Mr Brodhead will appear in Reynolds Auditorium at noon Wednesday for the "Primetime" employee series. A chance to see senior administrators!!! Capacity 600. Employees 33,525. The president's handlers are requiring questions in advance, so here goes:
Power plant engineer -- Mr. Brodhead, you said that merit raises would be given to some employees based upon their job performance. Is this the same system than existed before the wage freeze, or if not, how will your new system work?
Food service worker -- Mr. Brodhead, in the 2008-09 school year, I earned $20,000. In the 2009-2010 school year, my salary stayed the same with the wage freeze but I got a one time payment of $1,000, so my checks totalled $21,000. In the current school year, I have the same salary, and another one time payment of $1,000, so this year I am getting $21,000. Starting July 1, for the 2011-12 school year I hope to get a raise on top of my base. I probably won't get more than 3 percent. So am I correct in stating that my income in the next school year will go down under your plans to $20,600?
Law alum - Mr President, I want to ask you about the cost of the lacrosse hoax. Can you give me the current picture -- what we are paying attorneys -- and then what Duke has paid out so far in fees and settlements -- and also your estimate of what lies ahead, all inclusive fees, settlements and judgments?
Medical alum - Let's do the same with Dr Anil Potti, Mr. President. What have you done to assure and comfort the victims of this quack, and what do you anticipate will be Duke's total legal liability, fees and judgments and settlements.
Faculty member -- Mr. President, I earned $100,000 three years ago. With the freeze, it has stayed the same for two years, even though normally I would have advanced to about $106,000. Now if I qualify, I will get a raise based upon my old base. Will we ever catch up -- or will the $6,000 be missing from my paychecks as long as I am at Duke?
Alumnus - Mr. Brodhead, how come your handlers require written questions in advance for these meetings?
Chinese visitor -- Mr. Brodhead, I am surprised to see such a diverse group of people on the Duke campus. How come everyone you sent to Kunshan was white? All the new trustees, all your officials. And all were male except for the dean of the nursing school who came for one day.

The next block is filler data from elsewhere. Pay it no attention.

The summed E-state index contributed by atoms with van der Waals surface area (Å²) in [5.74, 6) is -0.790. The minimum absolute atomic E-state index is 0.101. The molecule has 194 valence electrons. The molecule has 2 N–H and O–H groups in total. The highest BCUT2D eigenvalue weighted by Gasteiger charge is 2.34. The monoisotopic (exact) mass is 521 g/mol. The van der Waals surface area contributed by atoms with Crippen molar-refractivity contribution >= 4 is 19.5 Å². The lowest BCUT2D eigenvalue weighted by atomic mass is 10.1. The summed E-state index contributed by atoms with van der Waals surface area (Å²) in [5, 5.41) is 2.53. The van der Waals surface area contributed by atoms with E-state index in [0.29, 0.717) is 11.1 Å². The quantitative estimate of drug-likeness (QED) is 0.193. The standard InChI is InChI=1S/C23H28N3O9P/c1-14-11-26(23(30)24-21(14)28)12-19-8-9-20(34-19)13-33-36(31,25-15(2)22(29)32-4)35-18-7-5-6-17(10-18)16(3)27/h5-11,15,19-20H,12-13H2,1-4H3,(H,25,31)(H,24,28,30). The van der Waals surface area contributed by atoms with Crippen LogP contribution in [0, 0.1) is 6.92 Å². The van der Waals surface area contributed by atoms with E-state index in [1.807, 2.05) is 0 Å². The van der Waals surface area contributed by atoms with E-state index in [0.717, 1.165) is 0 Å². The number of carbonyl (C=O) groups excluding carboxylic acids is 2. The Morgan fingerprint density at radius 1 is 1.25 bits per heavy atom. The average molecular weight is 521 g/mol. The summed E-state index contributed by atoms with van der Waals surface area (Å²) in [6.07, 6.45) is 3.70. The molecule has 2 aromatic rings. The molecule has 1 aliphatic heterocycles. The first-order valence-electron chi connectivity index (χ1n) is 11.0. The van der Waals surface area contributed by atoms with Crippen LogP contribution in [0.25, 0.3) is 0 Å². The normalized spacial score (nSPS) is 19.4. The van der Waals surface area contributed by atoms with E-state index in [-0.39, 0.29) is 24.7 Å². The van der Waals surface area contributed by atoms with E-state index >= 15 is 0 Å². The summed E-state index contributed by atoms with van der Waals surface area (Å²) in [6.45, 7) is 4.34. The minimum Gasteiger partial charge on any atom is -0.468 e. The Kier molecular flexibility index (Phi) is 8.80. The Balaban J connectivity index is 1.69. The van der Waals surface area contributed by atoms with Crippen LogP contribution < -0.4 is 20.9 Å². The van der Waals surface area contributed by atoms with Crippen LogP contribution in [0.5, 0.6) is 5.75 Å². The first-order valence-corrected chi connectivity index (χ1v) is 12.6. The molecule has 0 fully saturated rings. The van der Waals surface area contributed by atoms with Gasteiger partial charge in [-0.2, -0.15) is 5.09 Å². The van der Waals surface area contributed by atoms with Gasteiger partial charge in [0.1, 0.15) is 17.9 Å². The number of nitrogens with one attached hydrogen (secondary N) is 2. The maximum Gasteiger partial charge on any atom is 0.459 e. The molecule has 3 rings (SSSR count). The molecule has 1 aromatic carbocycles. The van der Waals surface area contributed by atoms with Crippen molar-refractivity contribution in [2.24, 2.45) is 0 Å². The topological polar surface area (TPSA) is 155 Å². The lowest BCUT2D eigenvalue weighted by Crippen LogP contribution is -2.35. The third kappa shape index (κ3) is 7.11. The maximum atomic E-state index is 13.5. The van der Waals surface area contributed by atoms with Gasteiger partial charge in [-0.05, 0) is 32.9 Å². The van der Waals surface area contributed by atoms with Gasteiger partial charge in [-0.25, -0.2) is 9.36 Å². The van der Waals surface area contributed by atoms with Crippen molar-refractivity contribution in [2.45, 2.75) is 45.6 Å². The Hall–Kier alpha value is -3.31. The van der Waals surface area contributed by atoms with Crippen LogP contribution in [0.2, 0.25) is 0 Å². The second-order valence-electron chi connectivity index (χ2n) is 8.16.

Parent - Mr. Brodhead, I hear in your discussions with the Chinese, you have talked about academic freedom as it might exist within the walls of the campus, behind the seven foot high steel barricade that is being erected. I have two questions: am I to understand you have not locked down yet whether the Chinese will allow us have unfettered internet, including e-mail? And second, do you realize that Duke's tradition of academic freedom can be traced to John Spencer Bassett and a magazine article -- which is to say the professor's thoughts were not confined to the Trinity College campus at all?
Senior faculty member - I know the new budget is not finalized, but can you give us the total appropriations for Arts and Sciences for next year, and compare that please with the past five years?
Senior faculty member, follow up -- Mr. President do you agree that the responsibility of the faculty in approving each and every academic offering in Kunshan and all these other international hot spots includes going over the finances and considering academic freedom too. In other words, do you agree there is an expansive nature to the responsibility of the faculty?
Academic Council officer - Mr. President, I know you have been so gracious and engaging as to give us 23 pages of the Duke Kunshan Planning Guide. Thank you, Sir. Thank you for your kindness in bestowing this on us. What about the other 24 pages that you excised. And the 30 pages of appendix loaded with facts and figures. And the complete reports of the three or four consultants you hired to evaluate Kunshan?
Student - While you are at it, Mr. Brodhead, explain to us precisely how you decide what information we can have and what you withhold.
Deputy Fact Checker - Mr. President, as you may know only half of the people in Kunshan actually life there. The others come from the vast rural areas of China, seeking better conditions but winding up exploited. Many of these people are the construction workers. With Duke's campus now going up, can you tell us what you have done to insure the people laboring there are being treated fairly. Good working and living conditions, honest wage.
Alumni investment banker - Mr. President, for years Duke has budgeted based upon a 8.5 percent annual return on its investments, its endowment. We now know that in the past ten years, the average has only been 6.5 percent. Will the new budget change expectations and anticipate less money to spend each year from the endowment, assuming the principal stays the same.
Smart reporter - Mr. Brodhead, when the fiscal crisis first hit, you said that in three years, Duke's budget would have to be $125 million less than it was at that moment. In other words, down from $1.85 billion (not counting Duke Medicine which gets its revenue from patients) to around $1.7 billion. The first year you were flat, this year the budget leaped. What is going on next year? The year starting in July, that is your test. Are you gong to pass?
Smart reporter follow up - The reporter was advised to sit down please, we do not allow follow ups even though one was sneaked in earlier.
University watchdog - Ever since the fiscal crisis, we have covered red ink with special withdrawals from the endowment -- above and beyond normal annual distributions. This year, there is about $72 million of this Enron money in the budget. Will there be any next year? I trust you agree this is not sustainable.
Student - Mr. Brodhead, is it true you start your day reading Fact Checker?
There will be a drawing from a bowl of employee names -- and several people will go out to lunch with Brodhead!!